It is not clear whether deferrals can be suspended when an employee is transferred to a foreign country in the middle of a tax year. Under IRC 409A, deferral elections are generally irrevocable for the balance of each calendar year. If the employee transfers to a foreign company that is part of the plan sponsor’s controlled group, some would argue that deferrals should be continued. However, continuing deferrals may create logistical challenges. Additionally, the foreign country may not permit pre-tax deferrals, such that further deferrals are excludable from U.S. taxation but not necessarily from taxation by the foreign country.

If it is not practical – or beneficial – for an expatriate to continue deferring for the balance of the year, outside counsel should be consulted to address whether deferrals can be stopped. As a proactive measure, you may want to discuss with outside counsel whether modifying your plan’s definition of deferrable compensation (for example, to exclude foreign source income) would better support cessation of deferrals.

Are there Special Tax Rules that Apply to Expatriates?

Special tax rules apply to certain U.S. citizens who relinquish citizenship and to certain long-term residents of the U.S. who cease to be lawful permanent residents, if they meet specified tax liability or net worth thresholds or fail to certify compliance with U.S. tax laws (“covered expatriates”).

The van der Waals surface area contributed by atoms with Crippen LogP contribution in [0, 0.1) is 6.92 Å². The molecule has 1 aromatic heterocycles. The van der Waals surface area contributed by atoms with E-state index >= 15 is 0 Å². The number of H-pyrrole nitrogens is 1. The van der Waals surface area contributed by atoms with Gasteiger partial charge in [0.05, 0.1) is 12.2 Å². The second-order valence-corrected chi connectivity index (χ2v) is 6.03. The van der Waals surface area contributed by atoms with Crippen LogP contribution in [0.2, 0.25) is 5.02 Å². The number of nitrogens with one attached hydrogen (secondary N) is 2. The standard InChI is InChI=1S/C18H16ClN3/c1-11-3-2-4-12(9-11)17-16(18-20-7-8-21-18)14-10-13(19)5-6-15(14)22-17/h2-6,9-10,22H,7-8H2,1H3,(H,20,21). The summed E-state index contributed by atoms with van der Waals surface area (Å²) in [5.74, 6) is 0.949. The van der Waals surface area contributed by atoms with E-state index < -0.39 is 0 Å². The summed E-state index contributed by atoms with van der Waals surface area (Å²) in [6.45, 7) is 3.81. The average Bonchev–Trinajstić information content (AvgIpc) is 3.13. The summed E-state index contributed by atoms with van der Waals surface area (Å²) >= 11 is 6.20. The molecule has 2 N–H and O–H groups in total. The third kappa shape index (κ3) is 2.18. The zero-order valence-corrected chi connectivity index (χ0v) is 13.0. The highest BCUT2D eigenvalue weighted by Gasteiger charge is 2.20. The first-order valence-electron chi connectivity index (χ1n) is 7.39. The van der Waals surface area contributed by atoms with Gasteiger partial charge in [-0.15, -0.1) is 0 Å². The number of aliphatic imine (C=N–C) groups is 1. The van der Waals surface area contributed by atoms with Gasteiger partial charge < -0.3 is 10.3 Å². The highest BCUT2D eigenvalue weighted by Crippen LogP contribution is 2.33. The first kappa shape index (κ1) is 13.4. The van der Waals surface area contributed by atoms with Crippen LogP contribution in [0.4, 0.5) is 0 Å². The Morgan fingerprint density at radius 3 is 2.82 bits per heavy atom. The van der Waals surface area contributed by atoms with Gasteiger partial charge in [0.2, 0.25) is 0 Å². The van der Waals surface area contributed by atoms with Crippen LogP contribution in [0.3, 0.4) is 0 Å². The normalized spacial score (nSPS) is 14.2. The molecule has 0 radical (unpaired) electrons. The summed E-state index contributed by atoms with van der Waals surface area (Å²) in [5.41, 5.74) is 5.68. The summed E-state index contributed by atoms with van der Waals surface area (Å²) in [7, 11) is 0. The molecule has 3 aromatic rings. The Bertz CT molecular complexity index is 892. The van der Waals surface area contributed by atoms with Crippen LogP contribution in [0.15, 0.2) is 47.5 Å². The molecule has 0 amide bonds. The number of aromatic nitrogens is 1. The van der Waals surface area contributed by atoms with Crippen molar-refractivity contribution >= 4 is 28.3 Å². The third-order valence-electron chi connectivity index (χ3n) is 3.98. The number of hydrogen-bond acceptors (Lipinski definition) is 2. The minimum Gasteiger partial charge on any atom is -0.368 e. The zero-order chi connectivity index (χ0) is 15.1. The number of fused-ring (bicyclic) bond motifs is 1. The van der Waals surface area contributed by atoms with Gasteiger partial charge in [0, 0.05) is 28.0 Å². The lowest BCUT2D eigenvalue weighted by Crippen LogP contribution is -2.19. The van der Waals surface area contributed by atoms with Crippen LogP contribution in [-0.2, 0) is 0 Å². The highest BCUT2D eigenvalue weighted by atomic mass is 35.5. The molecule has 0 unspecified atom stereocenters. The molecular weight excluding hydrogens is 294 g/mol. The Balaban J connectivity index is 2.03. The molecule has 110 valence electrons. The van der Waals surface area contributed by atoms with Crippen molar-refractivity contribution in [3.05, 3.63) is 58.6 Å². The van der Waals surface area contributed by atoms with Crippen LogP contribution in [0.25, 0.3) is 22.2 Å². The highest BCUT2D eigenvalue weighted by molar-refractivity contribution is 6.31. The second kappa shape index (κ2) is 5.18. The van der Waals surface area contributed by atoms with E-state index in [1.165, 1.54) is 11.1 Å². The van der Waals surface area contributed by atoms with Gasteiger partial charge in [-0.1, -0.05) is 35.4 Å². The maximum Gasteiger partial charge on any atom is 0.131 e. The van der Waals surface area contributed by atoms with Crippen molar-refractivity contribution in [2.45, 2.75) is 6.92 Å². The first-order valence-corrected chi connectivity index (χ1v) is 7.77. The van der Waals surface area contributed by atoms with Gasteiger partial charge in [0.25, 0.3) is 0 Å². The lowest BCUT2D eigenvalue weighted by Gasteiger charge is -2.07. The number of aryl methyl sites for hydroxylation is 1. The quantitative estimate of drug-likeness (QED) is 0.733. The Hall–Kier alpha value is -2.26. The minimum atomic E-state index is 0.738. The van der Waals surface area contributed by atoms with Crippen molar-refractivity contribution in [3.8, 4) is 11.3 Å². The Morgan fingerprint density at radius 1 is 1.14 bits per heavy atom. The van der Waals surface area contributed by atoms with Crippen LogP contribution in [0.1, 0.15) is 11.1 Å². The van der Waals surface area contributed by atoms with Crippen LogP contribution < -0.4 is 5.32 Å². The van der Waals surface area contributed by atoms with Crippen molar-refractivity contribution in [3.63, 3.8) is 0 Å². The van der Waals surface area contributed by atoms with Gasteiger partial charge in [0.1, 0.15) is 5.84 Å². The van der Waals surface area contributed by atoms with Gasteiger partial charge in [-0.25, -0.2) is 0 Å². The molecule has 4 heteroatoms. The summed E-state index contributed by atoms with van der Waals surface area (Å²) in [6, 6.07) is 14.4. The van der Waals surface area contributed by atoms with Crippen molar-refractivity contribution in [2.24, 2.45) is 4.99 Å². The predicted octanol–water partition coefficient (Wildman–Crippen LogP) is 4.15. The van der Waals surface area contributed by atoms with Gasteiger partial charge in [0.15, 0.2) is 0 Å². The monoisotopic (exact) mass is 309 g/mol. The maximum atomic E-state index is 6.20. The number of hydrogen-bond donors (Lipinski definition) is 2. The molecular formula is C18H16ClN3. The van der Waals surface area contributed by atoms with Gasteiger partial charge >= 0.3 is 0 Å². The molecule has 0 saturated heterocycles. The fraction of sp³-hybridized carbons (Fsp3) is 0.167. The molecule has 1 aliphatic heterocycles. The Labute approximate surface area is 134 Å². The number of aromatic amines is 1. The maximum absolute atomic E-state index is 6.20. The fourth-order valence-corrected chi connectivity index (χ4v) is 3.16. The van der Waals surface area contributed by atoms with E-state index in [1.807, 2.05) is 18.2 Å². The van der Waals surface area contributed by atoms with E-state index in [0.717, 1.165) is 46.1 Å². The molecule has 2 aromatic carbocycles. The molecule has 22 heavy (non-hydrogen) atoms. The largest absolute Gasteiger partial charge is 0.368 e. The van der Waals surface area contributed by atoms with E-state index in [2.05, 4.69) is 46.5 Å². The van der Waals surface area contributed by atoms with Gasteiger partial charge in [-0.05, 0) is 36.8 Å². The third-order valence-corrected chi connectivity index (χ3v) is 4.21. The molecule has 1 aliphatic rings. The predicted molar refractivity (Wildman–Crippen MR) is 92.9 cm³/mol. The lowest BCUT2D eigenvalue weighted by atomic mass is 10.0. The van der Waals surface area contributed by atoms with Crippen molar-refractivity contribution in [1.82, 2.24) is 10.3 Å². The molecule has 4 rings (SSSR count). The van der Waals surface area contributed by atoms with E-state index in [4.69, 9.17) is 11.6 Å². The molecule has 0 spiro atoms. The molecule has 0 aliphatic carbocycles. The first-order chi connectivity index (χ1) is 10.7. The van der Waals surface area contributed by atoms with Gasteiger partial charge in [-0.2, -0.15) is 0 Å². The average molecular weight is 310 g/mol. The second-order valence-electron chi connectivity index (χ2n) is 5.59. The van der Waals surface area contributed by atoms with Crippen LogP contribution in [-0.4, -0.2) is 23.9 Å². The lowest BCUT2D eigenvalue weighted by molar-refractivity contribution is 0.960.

Under the special tax rules, a covered expatriate is subject to taxation on his deferred compensation benefits as though such benefits had been distributed to him on the day before the expatriation date, unless he notifies the plan sponsor of his status as a covered expatriate and agrees to irrevocably waive his rights to claim any reduced income tax withholding that may be available under a tax treaty with the U.S. If timely notice and waiver are provided, the deferred compensation is not taxable until actual payment; however, mandatory 30% income tax withholding will be applied to any payments.

Notice of status as a covered expatriate should be provided to the plan sponsor on IRS Form W-8CE by the earlier of (i) 30 days after the expatriation date or (ii) the day prior to the first distribution that occurs on or after the expatriation date. The covered expatriate will also need to file Form 8854 with the Internal Revenue Service by the due date for filing his tax return for the year that includes the day prior to the expatriation date.

More Information

Newport Group employs a staff of attorneys who are available to discuss questions you may have regarding expatriates or your non- qualified deferred compensation plan generally. Our attorneys have a combined 60 years of experience in the insurance, banking, executive compensation and employee benefits industries. If you would like to discuss this or any topic with a member of our legal staff, please contact your Relationship Manager.

Newport Group, Inc. and its affiliated companies do not render tax or legal advice and the material contained within should not be interpreted or relied upon as constituting tax or legal advice. You should consult your tax or legal advisors with respect to specific tax or legal decisions.